In this report, several interviews conducted during a visit to Camp Lejeune in April 2021 are presented.
Earlier, we published a report with regard to a visit to 2nd Marine Air Wing last December
Both commands are in transition as the United States and its allies work to shape both warfighting and deterrence strategies to deal with the challenges posed by Russia and its authoritarian partners to the North Atlantic.
The geography for defense and deterrence has changed for the North Atlantic with the collapse of the Soviet Union and the rise of Putin’s Russia. Rather than having a Warsaw Pact geography to operate from in the North Atlantic, Russia now faces a new configuration of competitors in the Northern region, with the Cold War “neutrals,” Sweden and Finland become close partners of its Nordic allies and significant participants in reshaping North Atlantic defense.
The standing up of the new commands at Norfolk, a relaunched and re-configured Second Fleet and the establishment of an operational NATO command on U.S. territory, Allied Joint Forces Command, create a launch point for reworking North Atlantic maritime operations and defense.
The U.S. Navy is launching its next generation carrier, the USS Gerald R. Ford into this evolving strategic context, and the Norfolk commands under Vice Admiral Lewis are reworking how to fight as a fleet with allies working in close cooperation with the United States. And in the new context, operations in the High North and working defense and security in the region with both the Russians and Chinese as players is a key part of the strategic reset.
New defense approaches and concepts of operations are being shaped by the fleet, working to shape capabilities to operate as a distributed integrated force. This obviously is a work in progress where the blueprint is being forged and shaped.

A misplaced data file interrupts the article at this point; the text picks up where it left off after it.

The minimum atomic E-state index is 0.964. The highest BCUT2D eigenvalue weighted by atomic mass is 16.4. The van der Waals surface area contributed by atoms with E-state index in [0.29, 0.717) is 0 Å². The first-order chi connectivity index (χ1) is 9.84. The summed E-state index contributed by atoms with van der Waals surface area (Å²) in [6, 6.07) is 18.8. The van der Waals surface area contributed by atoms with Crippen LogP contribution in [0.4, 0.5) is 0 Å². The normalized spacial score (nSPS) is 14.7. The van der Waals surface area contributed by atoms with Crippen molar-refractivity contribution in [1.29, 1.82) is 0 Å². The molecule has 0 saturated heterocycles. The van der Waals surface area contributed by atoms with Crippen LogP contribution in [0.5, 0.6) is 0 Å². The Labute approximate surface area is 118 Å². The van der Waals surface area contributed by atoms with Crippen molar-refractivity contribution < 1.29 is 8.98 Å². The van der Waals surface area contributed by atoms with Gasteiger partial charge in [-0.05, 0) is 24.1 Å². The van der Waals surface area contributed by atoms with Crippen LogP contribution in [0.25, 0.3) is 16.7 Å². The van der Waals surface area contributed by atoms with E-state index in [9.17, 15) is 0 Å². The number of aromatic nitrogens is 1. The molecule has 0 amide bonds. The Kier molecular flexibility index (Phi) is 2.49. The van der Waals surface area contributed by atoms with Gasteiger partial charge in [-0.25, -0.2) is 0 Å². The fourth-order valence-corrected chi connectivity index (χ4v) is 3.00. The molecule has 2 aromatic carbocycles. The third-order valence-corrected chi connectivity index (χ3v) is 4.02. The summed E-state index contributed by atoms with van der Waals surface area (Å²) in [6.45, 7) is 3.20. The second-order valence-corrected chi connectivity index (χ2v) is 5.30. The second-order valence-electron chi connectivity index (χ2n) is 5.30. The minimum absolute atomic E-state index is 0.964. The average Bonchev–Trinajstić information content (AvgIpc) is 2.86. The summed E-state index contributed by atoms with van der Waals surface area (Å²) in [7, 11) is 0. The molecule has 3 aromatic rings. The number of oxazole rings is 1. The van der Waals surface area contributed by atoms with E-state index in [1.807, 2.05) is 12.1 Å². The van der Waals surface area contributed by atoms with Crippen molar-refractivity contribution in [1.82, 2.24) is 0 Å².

And it is about force redesign but done in the context of being able to fight tonight. It is also about reshaping blue water operations, or better expressed as blue water expeditionary operations after a two-decade priority on support to the land wars.
It is into this strategic context and US Navy fleet concept of operations redesign where 2nd MAW and IIMEF are engaging in their own force redesign as well. The Marine Corps Commandant has emphasized the importance of increased USMC-Navy integration, but this is especially challenging as the US Navy is on its own adventure for fleet warfighting redesign itself.
And for both 2nd MAW and IIMEF, they are coming out of a long period of operating in the Middle East with priorities on how to work with the US Army and allied ground forces to operate and prevail in the wars of counterinsurgency. But unlike these wars, peer competition has built into it the key challenge of mastering escalation dominance. This means that the Marines as a maneuver force need to prioritize their abilities to operate and prevail in contested air and maritime space, and to do so by sorting through how to shape a distributed integrated force with a Navy itself in the process of significant redesign.
This is hardly easy, and remembering throughout, that redesign is nice, but one has to be ready for combat operations now. This is the challenge facing IIMEF as well as 2nd MAW as it shapes its way ahead to integrate with the US Navy.
Added to this are two other dynamics of change as well, which the commands face as well, both providing tools and opportunities for significant innovation. Unlike the Cold War period, the Nordics and the British are shaping new capabilities and approaches to defense in the region. And indeed, they have new equipment, as good or more advanced than the American forces themselves are operating with. How then best to shape an open-ended co-learning process between the Navy and the Marines, on the one hand, and the allies on the other.
The other key dynamic of change involves the reshaping of U.S. airpower. For the USAF, bringing fifth generation capabilities, and using bomber capabilities are becoming key elements of reshaping the warfighting and deterrent capabilities in the region. But this shift is generational in making as well as the USAF has primarily focused on its support for the ground forces for a very long time.